The new yukata has been dyed one after another!
KAPUKI's yukata is a "Tokyo Honzome Yukata" using a technique called "Chusen". We are dyed by skilled craftsmen at a factory in downtown.
This method of dyeing, called chusen, involves placing a paper pattern on top of the fabric, applying anti-dye paste with a brush, removing the paper pattern, folding the fabric tightly so that it does not shift (great!), and then folding the paper pattern back over. Place it, paint it, remove it, fold it, put it back on, paint it, remove it, fold it, and repeat dozens of times. Dyes are poured onto the pasted fabric and sucked up from below with a vacuum pump to dye the fabric. From "pour" and "dye" to "chusen", yes. After that, excess glue and dyes are washed off using a machine. It's a machine, but it's pretty analog. It seems that this work was done in the river in the past. (Even at the Meguro River in front of KAPUKI!)
Then, dry the clean cloth while staring at the weather. The fabric that flutters in the wind is really nice. There are many more steps to explain in detail, but I tried to explain roughly. There is such a craftsman's skillful technique, and it is dyed ~.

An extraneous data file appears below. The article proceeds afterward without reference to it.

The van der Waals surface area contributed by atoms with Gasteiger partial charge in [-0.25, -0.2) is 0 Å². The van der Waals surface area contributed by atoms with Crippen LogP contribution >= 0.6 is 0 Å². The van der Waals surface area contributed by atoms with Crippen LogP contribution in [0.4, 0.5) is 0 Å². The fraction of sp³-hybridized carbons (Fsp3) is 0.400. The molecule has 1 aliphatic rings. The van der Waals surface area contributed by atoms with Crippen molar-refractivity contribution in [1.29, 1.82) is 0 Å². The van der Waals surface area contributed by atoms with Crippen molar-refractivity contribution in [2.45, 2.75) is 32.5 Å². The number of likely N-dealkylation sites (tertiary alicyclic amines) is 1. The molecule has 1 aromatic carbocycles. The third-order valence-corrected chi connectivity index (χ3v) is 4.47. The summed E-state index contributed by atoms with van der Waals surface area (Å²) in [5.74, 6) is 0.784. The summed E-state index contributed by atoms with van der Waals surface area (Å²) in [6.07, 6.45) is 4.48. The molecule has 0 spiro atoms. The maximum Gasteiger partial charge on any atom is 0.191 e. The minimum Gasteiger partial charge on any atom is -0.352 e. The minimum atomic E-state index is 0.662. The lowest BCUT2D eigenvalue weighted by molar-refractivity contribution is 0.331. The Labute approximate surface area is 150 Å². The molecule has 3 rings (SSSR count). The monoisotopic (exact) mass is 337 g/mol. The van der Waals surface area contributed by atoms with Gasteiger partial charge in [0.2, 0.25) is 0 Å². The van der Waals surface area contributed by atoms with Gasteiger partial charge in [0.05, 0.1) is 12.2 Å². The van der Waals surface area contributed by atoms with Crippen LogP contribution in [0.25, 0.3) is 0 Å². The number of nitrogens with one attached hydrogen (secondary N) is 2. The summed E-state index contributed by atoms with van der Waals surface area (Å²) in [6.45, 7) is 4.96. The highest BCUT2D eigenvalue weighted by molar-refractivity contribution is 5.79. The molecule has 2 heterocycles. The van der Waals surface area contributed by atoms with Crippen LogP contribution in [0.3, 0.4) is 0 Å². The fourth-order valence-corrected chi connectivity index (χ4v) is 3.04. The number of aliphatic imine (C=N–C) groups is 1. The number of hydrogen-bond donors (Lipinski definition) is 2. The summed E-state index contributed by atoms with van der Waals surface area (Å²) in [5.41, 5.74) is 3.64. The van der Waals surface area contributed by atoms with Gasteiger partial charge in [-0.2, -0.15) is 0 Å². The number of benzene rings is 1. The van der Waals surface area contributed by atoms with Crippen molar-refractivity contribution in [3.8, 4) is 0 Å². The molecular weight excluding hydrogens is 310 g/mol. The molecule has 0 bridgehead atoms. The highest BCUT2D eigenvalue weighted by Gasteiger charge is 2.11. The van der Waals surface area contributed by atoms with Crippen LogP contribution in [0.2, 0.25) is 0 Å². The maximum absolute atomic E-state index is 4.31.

Unfortunately, there are only a few yukata dyeing factories left in Tokyo. When I witnessed such a thing, I thought to myself, "I have to do something about this!!!" and wondered what I could do. ? ? It depends on what I'm thinking about.
First of all, it is to make a cool yukata with KAPUKI. And I would like everyone to wear it steadily!
By the way, the yukata dyed in the video has a pattern called "shuriken stripes" that I requested from the art director and designer Noritoshi Nishioka ( Nishioka Pencil ). The hand-drawn patterns are hand-carved by Ise Katagami craftsmen in Mie Prefecture, and then dyed onto yukata rolls at a dyeing factory in Tokyo. This year's KAPUKI original yukata is scheduled to be announced in 7 patterns with 2 to 3 color schemes each!
So, this was my very first blog.
Ladies and gentlemen, thank you for your continued support.